I’ve got a list of places to try that keeps getting longer despite efforts to eat my way through it. It feels counterintuitive because it turns out that we haven’t slain Covid with two jabs. That ultimate sigh of relief isn’t even on the horizon. And yet, that is not standing between Barcelona and new restaurant openings.
Like Besta. A seafood gastro restaurant in Eixample. This is Barcelona – isn’t seafood ubiquitous? Well, yes, sure, it is in the amber nubbly paellas or the deep-fried calamari. Besta is another beast, though. (Ha!) The menu changes weekly. Commandeered from a kitchen behind thick green velvet curtains so that I can still hear muffled kitchen clangs and hisses.
The day I visit, I try a Gilda. A Gilda is as perfect as a pintxo can get. Named after Rita Hayworth’s character in the film Gilda who was spicy and salty. At its simplest, it is a toothpick threaded with anchovies, spicy guindilla peppers and green olives. I love it. It’s as good out of the deli counter at the supermarket as from a vermouth bar. Besta makes its own version, substituting oily mackerel for the anchovy and some slow-roasted tomatoes to add an atypical sweetness. It sits in a pool of green that is acid and salty and leads to much tilting of the impossibly flat plate to create a slurpable puddle.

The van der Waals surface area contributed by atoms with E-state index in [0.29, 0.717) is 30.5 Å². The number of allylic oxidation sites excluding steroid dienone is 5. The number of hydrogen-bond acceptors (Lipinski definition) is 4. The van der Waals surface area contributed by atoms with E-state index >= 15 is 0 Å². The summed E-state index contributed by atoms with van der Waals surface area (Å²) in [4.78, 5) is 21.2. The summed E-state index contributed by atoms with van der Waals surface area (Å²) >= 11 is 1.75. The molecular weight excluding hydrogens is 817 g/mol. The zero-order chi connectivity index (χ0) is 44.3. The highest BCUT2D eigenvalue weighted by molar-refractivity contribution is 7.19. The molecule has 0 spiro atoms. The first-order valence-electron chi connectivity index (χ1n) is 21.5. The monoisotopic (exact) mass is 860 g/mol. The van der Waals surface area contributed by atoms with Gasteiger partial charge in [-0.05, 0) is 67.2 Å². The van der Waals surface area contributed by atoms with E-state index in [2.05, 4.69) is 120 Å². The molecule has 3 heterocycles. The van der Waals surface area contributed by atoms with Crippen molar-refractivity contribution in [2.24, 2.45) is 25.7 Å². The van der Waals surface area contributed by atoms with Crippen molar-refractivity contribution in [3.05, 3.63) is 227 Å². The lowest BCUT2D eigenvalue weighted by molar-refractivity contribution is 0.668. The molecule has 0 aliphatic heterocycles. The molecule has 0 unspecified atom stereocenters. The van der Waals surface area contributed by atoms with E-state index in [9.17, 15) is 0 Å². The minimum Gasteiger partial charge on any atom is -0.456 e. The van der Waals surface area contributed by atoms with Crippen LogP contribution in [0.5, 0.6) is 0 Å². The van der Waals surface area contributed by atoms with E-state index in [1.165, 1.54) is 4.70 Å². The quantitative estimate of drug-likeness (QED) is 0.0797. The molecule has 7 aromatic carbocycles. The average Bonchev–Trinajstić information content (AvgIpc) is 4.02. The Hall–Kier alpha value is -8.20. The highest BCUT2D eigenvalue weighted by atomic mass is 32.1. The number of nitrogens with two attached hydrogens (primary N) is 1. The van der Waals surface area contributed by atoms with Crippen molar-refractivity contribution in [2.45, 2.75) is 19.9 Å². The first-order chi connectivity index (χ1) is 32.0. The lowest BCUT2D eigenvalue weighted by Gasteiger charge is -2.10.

There are scallops from Galicia, missing the distinctive orange roe that is typical with imported Scottish scallops. Another dish of two fat spears of white asparagus looks like they have pulled up a green blanket of sauce right up to their chin. A tortilla with deveined, just cooked shrimp sitting prettily on top begins to ooze just as it should when cut into. The unctuous tortilla is topped with more asparagus, but this time the wild kind, thin in the body with a bulbous tight head that looks like a young miniature pine cone. Summer Spanish truffle, something I tried recently at Fonda Pepa, is heaped atop a fish cooked in a thick tarp-like seaweed.
The dishes are original without being frivolous or silly. Like the chef knows when he has made the last brushstroke. Chefs, it turns out. Chef one, Carles Ramón, sports a small mohawk when I peek into the kitchen. He worked for the Brindisa group. Chef two, Manuel Núñez from Ciudad Condal and coproprietor at Arume.
The food I have at Besta goes deeper than what I would expect or assume. With lots of emphasis placed on well-sourced, lesser-known seafood, particularly from Galicia. The signature mini gin and tonic feature an oyster gin, as in gin with oysters in it, named Ginebra from the small distillery La Destilateca. So another one for your list with a mini oyster G&T a must.